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$122.3 mil in grants to California health centers

By Josh Richman
Tuesday, May 1st, 2012 at 12:24 pm in healthcare reform.

The U.S. Department of Health and Human Services today announced almost $122.3 million in grants awarded to California community health centers – including about $24.9 million in the greater Bay Area – under the Affordable Care Act health care reform law.

Grantees estimate these awards will help them serve approximately 166,504 new patients. But it’s also a potent crowd-pleaser in a presidential campaign year.

“President Obama’s health care law is making community health centers in California stronger,” HHS Secretary Kathleen Sebelius said in a news release. “For many Americans, community health centers are the major source of care that ranges from prevention to treatment of chronic diseases. This investment will expand our ability to provide high-quality care to millions of people while supporting good paying jobs in communities across the country.”

Funding totaling more than $728 million across the nation will support renovation and construction projects, boosting health centers’ patient capacity and creating jobs. The Affordable Care Act provides $9.5 billion to expand services over five years and $1.5 billion to support major construction and renovation projects at community health centers. A new report released today shows the law already has supported construction or renovation of 190 health center sites and creation of 67 new sites across the nation. Employment at community health centers nationwide has increased by 15 percent since the start of 2009, and such centers now serve almost three million more patients.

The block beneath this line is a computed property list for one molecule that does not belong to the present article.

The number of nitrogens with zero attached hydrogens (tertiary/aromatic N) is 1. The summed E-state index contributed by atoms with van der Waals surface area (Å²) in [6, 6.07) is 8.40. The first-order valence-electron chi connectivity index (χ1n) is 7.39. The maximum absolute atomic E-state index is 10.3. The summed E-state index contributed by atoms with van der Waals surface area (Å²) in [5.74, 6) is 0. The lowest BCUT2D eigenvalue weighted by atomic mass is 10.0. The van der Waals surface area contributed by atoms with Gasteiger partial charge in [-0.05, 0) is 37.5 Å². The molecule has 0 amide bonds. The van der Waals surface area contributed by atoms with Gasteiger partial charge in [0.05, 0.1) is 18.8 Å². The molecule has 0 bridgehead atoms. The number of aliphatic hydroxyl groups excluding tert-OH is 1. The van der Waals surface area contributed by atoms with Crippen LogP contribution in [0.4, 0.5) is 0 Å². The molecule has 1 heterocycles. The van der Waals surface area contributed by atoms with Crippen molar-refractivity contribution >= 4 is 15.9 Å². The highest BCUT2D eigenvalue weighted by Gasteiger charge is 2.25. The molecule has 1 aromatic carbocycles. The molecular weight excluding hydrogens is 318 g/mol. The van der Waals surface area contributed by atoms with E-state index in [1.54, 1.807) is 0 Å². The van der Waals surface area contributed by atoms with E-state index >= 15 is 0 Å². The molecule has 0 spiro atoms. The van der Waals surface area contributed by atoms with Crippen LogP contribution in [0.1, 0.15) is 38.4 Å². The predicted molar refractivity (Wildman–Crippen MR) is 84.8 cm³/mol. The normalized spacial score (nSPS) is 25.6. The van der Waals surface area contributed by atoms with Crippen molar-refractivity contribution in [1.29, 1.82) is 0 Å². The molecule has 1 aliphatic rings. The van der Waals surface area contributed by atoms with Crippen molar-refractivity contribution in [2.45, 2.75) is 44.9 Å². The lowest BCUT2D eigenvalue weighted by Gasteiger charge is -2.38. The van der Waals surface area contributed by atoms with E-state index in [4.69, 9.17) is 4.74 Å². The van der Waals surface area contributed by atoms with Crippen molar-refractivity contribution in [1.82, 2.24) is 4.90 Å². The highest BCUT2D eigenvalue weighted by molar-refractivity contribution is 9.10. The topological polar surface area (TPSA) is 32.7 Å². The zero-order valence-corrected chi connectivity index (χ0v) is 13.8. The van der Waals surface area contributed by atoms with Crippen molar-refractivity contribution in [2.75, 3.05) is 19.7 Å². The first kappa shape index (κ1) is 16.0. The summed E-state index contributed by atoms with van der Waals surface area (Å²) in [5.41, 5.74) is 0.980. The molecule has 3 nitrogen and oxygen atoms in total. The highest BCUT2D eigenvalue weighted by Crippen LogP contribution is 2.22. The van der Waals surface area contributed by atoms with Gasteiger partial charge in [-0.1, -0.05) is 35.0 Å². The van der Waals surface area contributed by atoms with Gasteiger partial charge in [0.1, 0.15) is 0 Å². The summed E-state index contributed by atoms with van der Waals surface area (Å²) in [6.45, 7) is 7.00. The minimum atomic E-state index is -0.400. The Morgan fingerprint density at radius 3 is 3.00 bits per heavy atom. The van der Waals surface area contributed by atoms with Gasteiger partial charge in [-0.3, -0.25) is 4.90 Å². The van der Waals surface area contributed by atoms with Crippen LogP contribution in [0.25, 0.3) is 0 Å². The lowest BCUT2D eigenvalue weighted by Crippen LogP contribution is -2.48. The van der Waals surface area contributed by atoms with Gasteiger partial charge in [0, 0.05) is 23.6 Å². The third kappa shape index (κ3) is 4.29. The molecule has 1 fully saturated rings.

The grants announced today are from two capital programs: One will provide about $629 million to 171 existing health centers across the country for longer-term projects to expand their facilities, improve existing services, and serve more patients. The other will provide about $99.3 million to 227 existing health centers to address pressing facility and equipment needs.

For a list of the California recipients, read after the jump:

I’ve placed the greater Bay Area recipients in bold type:

Capital Development – Building Capacity Program

Children’s Hospital & Research Center of Oakland, $2,413,505
Clinicas De Salud Del Pueblo Inc., Brawley, $2,545,278
Clinicas Del Camino Real Inc., Ventura, $2,686,753
Communicare Health Centers Inc., Davis, $5,000,000
Darin M. Camarena Health Centers Inc., Madera, $4,833,392
East Valley Community Health Center, West Covina, $3,133,755
Family Healthcare Network, Visalia, $5,000,000
JWCH Institute Inc., Los Angeles, $2,738,824
Lifelong Medical Care, Berkeley, $4,966,552
Mission City Community Network Inc., North Hills, $5,000,000
Mountain Health & Community Services, Campo, $5,000,000
National Health Services Inc., Shafter, $4,656,068
Neighborhood Healthcare, Escondido, $3,219,386
North County Health Project Inc., San Marcos, $5,000,000
Northeast Community Clinic Inc., Alhambra, $3,369,715
Northeast Valley Health Corporation, San Fernando, $5,000,000
Queenscare Family Clinics, Los Angeles, $5,000,000
Salud Para La Gente Inc., Watsonville, $5,000,000
San Bernardino County Public Health Dept., San Bernardino, $4,897,415
San Jose Foothills Family Community Clinic, San Jose, $900,000
Santa Cruz County, $2,448,000
Shasta Community Health Center, Redding, $5,000,000
Sonoma Valley Community Health Center, Sonoma, $5,000,000
South County Community Health Center Inc., East Palo Alto, $5,000,000
Southwest Community Health Center, Santa Rosa, $2,789,626
Valley Health Team Inc., San Joaquin, $5,000,000

Capital Development – Immediate Facility Improvement Program